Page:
South Sudan: Oil-rich but impoverished
03 January 2014, 11:00
Juba - Oil-producing South Sudan, the world's newest nation, gained independence from Sudan in July 2011 after more than 20 years of civil war.
But the country has been wracked by almost three weeks of fighting between government forces and those loyal to former vice-president Riek Machar. The violence is feared to have killed thousands of people and displaced some 200,000 others.
POPULATION AND GEOGRAPHY
The landlocked country in northeastern Africa is populated by 10.8 million people scattered over an area about the size of France.
It shares borders with volatile countries such as the Central African Republic and the Democratic Republic of Congo.
Half the population is under 18 and almost three-quarters under the age of 30.
There are more than 200 ethnic groups. Among the largest groups are the Dinka, Nuer and Shilluk. President Salva Kiir is from the biggest tribe, the Dinka.
Political rivalry between Kiir and former deputy Machar, a Nuer, goes back decades. In July, Kiir fired Machar and dissolved the cabinet.
Opposition parties are only a tiny minority in a parliament controlled by the Sudan People's Liberation Movement (SPLM).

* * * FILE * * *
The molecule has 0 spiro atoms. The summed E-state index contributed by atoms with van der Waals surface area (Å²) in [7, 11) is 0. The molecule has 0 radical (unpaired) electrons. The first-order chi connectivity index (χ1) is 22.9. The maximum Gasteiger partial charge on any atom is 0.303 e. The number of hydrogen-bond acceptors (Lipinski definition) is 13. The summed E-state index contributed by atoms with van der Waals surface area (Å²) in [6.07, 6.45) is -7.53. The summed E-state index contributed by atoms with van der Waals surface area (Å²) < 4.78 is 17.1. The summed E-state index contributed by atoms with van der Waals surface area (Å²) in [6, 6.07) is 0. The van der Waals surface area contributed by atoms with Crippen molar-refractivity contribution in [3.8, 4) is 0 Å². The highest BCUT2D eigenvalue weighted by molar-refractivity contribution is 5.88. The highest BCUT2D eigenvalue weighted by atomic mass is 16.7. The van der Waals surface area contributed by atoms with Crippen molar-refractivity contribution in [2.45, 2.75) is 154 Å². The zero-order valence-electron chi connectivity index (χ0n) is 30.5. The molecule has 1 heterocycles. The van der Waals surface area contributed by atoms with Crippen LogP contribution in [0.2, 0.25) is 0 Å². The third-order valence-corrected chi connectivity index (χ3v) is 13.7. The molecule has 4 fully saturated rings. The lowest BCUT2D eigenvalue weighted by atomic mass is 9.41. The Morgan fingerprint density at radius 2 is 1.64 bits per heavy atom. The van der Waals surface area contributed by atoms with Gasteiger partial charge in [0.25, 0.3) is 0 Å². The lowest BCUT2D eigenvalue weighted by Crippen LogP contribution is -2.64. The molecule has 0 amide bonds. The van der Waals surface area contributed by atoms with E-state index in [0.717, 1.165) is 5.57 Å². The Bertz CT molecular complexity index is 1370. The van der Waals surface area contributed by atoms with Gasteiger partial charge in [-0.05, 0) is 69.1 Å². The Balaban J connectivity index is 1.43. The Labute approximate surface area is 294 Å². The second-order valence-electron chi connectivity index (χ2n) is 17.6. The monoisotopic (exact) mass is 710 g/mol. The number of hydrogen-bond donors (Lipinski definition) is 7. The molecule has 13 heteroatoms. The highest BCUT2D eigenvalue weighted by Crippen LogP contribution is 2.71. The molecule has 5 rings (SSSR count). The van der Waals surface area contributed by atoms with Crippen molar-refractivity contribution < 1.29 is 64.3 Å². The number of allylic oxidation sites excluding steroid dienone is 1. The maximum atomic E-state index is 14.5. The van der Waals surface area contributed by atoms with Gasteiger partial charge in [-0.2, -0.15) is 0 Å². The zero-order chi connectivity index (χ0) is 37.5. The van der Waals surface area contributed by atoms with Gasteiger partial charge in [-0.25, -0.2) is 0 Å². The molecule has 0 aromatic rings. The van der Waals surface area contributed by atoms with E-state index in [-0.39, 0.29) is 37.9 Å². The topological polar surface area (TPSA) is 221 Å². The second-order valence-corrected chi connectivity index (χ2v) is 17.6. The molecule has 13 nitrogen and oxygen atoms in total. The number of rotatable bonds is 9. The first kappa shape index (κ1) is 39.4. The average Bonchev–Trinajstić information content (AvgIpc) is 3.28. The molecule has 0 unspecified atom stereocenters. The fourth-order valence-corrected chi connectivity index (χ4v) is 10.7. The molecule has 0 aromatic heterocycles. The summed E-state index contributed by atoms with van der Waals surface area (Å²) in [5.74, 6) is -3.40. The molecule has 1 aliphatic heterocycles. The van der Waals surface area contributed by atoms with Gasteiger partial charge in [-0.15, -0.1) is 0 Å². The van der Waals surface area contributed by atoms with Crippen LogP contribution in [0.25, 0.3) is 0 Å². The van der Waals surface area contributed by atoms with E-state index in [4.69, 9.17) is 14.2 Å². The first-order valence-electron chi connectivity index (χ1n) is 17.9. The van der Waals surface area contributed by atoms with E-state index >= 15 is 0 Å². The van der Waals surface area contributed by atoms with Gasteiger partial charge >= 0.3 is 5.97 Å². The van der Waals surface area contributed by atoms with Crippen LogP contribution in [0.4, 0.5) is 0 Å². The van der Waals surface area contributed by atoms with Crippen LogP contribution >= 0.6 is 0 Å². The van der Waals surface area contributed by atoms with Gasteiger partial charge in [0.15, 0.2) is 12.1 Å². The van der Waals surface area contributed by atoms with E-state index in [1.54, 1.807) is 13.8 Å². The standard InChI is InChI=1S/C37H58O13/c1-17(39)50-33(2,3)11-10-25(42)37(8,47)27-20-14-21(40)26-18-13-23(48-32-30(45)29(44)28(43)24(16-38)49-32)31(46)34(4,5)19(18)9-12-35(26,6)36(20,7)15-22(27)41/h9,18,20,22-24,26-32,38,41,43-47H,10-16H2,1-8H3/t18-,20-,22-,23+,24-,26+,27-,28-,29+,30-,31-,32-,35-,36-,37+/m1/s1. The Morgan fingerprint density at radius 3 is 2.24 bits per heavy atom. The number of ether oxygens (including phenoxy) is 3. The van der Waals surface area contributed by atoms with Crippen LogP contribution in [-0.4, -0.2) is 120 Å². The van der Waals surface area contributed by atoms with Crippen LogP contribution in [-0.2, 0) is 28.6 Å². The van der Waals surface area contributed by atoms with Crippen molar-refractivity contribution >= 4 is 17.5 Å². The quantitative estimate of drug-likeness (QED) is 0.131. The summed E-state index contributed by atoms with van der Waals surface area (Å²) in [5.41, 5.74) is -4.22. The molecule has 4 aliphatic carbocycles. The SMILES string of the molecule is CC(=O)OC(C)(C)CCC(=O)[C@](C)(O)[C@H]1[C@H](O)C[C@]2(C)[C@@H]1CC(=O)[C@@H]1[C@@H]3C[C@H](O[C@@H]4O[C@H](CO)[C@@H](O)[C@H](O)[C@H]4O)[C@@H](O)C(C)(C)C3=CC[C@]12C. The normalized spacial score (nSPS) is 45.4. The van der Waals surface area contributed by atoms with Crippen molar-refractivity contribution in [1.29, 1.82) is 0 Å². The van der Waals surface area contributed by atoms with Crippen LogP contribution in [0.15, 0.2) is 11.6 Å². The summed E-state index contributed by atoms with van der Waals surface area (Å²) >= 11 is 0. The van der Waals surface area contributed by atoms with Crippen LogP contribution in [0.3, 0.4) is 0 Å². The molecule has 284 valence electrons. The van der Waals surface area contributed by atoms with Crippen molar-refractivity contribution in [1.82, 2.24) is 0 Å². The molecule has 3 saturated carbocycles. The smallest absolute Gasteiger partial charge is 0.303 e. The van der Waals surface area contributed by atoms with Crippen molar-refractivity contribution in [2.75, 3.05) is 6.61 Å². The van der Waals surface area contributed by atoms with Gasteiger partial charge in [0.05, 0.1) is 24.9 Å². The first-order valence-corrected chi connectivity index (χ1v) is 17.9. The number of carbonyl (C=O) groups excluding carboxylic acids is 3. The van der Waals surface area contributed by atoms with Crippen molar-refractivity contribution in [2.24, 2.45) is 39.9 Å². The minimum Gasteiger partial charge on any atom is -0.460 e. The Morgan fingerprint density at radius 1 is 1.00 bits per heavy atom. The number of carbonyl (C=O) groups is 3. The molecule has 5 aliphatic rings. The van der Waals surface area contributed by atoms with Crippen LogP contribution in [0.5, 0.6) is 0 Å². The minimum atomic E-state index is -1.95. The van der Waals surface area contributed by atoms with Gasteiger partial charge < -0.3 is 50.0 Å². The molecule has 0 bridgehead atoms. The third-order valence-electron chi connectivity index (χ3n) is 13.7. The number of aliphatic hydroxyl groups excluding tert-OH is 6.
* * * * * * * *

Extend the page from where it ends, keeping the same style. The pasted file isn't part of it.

South Sudan is awash with weapons and armed groups, some historically allied to Juba and others former proxies for the government of Sudan.
OIL DEPENDENT ECONOMY
Despite its oil wealth, which accounted for about 80 percent of 2012 gross domestic product (GDP), South Sudan is one of the continent's least developed countries.
Potentially exploitable resources include timber, iron ore, copper, zinc, tungsten, silver and gold.
But GDP amounted to just $10.22 billion in 2012 according to the World Bank, down 47.6 percent on the year before.
Soaring inflation was expected to fall to 17 percent at the end of 2012, and 50.6 percent of the population lives in poverty, bank data showed.
The landlocked South holds the bulk of former Sudan's oil but it relies on Khartoum to get crude to the Red Sea for export, and output has been disrupted several times.
Most South Sudanese eke out a livelihood from subsistence farming or herding livestock. Only 27 percent of those above the age of 15 are literate.
TENSIONS WITH SUDAN
In addition to oil revenue sharing, border-related disputes have poisoned relations between Juba and Khartoum.
One row concerns the border enclave of Abyei, which is claimed by both sides.